Brooklyn-based quintet the Affair consists of Kali Holloway on vocals and guitar, Nelson Dellamaggiore on bass, Neel Arant on keyboards and guitar, Josh Leeman on lead guitar, and Marc Pattini on drums. After bouncing around the New York club scene for a couple of years, releasing a couple of singles on indie labels Vice Records and the UK’s Marquis Cha Cha, and conquering South by Southwest in Austin along the way, the band eventually signed with Absolutely Kosher (surprisingly, a California-based label) in 2006. Yes, Yes to You, their debut long player, was released early this year.
As I usually do before writing a review, I started out by reading the press release provided by the band’s publicist, then surfed to the band’s website to check out some of the other press they’ve gotten for this, their debut album. Rarely does an album merit the breathless hyperbole dished out by the average publicist, and Yes, Yes to You is no exception (accordingly, the Affair is “dangerous and timeless, immoral and ecstatic, illicit and sultry, conflicted and pure”).
On the other hand, it’s rare to find a record getting such uniformly positive press. According to the band’s website, publications as diverse as the San Francisco Weekly (in whose opinion the Affair writes songs that are “two- and three-minute marvels of economic construction” filled with “sharply memorable punk-pop melodic hooks”), The Hartford Courant (“the Affair reached beyond Velvet Underground and Talking Heads to the sounds of early-‘60s girl groups and scruffy late-‘70s rock. Think Ronnie Spector with a switchblade in her pocket and a pile of raw guitar riffs”), Playboy (“In creating its sassy lo-fi update of X-Ray Spex and early Blondie, this combo uses lots of toy-organ tones evocative of such deliciously amateurish protogarage acts as the Pop Tarts and Helen Love. Singer Kali Holloway is a star”), and Spin (“NYC quintet debuts with poppy, love-hardened rock anthems”) have published glowing reviews of Yes, Yes to You.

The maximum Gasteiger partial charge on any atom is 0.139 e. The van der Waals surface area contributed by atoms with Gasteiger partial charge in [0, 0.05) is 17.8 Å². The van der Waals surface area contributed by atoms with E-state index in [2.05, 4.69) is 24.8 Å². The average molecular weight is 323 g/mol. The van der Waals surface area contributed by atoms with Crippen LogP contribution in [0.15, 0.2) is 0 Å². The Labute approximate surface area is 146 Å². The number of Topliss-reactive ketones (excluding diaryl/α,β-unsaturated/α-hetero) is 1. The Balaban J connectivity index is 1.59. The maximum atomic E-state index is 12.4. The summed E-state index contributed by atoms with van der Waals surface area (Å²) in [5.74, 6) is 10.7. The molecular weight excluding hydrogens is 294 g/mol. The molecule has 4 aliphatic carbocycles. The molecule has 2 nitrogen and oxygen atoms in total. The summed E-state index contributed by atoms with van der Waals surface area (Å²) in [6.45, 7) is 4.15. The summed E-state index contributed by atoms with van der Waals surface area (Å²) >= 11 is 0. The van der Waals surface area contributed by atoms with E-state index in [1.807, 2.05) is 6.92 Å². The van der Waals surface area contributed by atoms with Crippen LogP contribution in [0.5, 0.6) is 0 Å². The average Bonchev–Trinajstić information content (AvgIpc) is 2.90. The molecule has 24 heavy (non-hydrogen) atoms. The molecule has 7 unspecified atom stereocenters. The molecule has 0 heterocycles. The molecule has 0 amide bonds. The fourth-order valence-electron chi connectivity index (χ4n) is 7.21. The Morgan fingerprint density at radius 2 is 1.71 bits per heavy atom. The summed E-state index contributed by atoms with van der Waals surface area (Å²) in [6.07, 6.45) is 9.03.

So why don’t I like this album more than I do? It’s hard to say, honestly, because there’s not one thing in particular I can put my finger on. It’s partly because the production sounds a little tinny to my ears, and features vocalist Kali Holloway’s brassy alto a bit too prominently for my taste. Holloway has just a single speed, and I suspect she’d sound about the same whether singing about breaking up with her boyfriend or reciting her grocery list. It’s also partly because I’m over the whole new wave revival movement. I mean, does the world really need another Blondie-inspired Karen O. clone fronting a new wave-influenced pop band?
That’s not to say there aren’t some things I like about this album. In particular, the band uses keyboard player Neel Arant effectively to complement, and sometimes to carry, their spare arrangements, echoing the Epoxies, Attractions-era Elvis Costello, and early Blondie. Both of the band’s early indie singles reappear here. On “Honey”, Holloway sounds almost regretful as she sings “You’re like a dream, honey / You’d be so good for me”! “Andy” rather sweetly mines similar lyrical terrain (frankly, it wouldn’t sound out of place at a ‘50s-era sockhop), with Holloway rhapsodizing over a first date (“Andy, Andy, Andy, the first date was heavenly / In the movies on the balcony / When they dropped the lights”). But notwithstanding some of the disc’s more obvious charms, everything starts to sound kind of the same after a while—it would be nice to see the band vary the tempos a little bit. Other highlights include “Tim’s Song” and the Talking Heads-influenced “Anything But Disco (You Ruined My Life)”. Your mileage may vary.
// Sound Affects
"The man whose songs were recorded by Johnny Cash, Alan Jackson, Ricky Skaggs, David Allan Coe, The Highwaymen, and countless others succumbs to time’s cruel cue that the only token of permanence we have to offer are the effects of shared moments and memories.READ the article